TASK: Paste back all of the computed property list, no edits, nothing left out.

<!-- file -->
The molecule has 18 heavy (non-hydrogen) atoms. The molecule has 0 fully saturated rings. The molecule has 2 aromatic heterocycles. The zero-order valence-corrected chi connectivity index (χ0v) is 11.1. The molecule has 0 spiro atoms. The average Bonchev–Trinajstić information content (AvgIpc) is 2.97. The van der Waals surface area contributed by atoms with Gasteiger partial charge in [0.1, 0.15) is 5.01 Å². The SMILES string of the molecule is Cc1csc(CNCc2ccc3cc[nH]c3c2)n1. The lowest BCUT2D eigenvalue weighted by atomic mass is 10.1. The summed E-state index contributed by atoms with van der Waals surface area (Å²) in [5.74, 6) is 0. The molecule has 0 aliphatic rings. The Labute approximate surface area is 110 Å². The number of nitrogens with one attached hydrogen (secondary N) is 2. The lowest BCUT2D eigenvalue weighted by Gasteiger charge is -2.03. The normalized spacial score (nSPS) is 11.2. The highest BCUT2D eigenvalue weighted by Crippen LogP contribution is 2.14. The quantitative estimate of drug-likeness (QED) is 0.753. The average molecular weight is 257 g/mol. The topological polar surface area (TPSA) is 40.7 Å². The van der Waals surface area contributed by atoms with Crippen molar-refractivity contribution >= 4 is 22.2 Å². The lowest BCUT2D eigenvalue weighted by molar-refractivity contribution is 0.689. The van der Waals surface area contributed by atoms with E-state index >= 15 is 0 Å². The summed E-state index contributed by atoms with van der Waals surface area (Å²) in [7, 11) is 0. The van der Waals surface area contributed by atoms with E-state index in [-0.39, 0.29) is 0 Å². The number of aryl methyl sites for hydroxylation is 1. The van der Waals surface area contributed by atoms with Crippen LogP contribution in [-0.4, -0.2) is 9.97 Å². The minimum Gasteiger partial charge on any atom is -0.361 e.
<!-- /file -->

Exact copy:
The molecule has 18 heavy (non-hydrogen) atoms. The molecule has 0 fully saturated rings. The molecule has 2 aromatic heterocycles. The zero-order valence-corrected chi connectivity index (χ0v) is 11.1. The molecule has 0 spiro atoms. The average Bonchev–Trinajstić information content (AvgIpc) is 2.97. The van der Waals surface area contributed by atoms with Gasteiger partial charge in [0.1, 0.15) is 5.01 Å². The SMILES string of the molecule is Cc1csc(CNCc2ccc3cc[nH]c3c2)n1. The lowest BCUT2D eigenvalue weighted by atomic mass is 10.1. The summed E-state index contributed by atoms with van der Waals surface area (Å²) in [5.74, 6) is 0. The molecule has 0 aliphatic rings. The Labute approximate surface area is 110 Å². The number of nitrogens with one attached hydrogen (secondary N) is 2. The lowest BCUT2D eigenvalue weighted by Gasteiger charge is -2.03. The normalized spacial score (nSPS) is 11.2. The highest BCUT2D eigenvalue weighted by Crippen LogP contribution is 2.14. The quantitative estimate of drug-likeness (QED) is 0.753. The average molecular weight is 257 g/mol. The topological polar surface area (TPSA) is 40.7 Å². The van der Waals surface area contributed by atoms with Crippen molar-refractivity contribution >= 4 is 22.2 Å². The lowest BCUT2D eigenvalue weighted by molar-refractivity contribution is 0.689. The van der Waals surface area contributed by atoms with E-state index >= 15 is 0 Å². The summed E-state index contributed by atoms with van der Waals surface area (Å²) in [7, 11) is 0. The van der Waals surface area contributed by atoms with E-state index in [-0.39, 0.29) is 0 Å². The number of aryl methyl sites for hydroxylation is 1. The van der Waals surface area contributed by atoms with Crippen LogP contribution in [-0.4, -0.2) is 9.97 Å². The minimum Gasteiger partial charge on any atom is -0.361 e.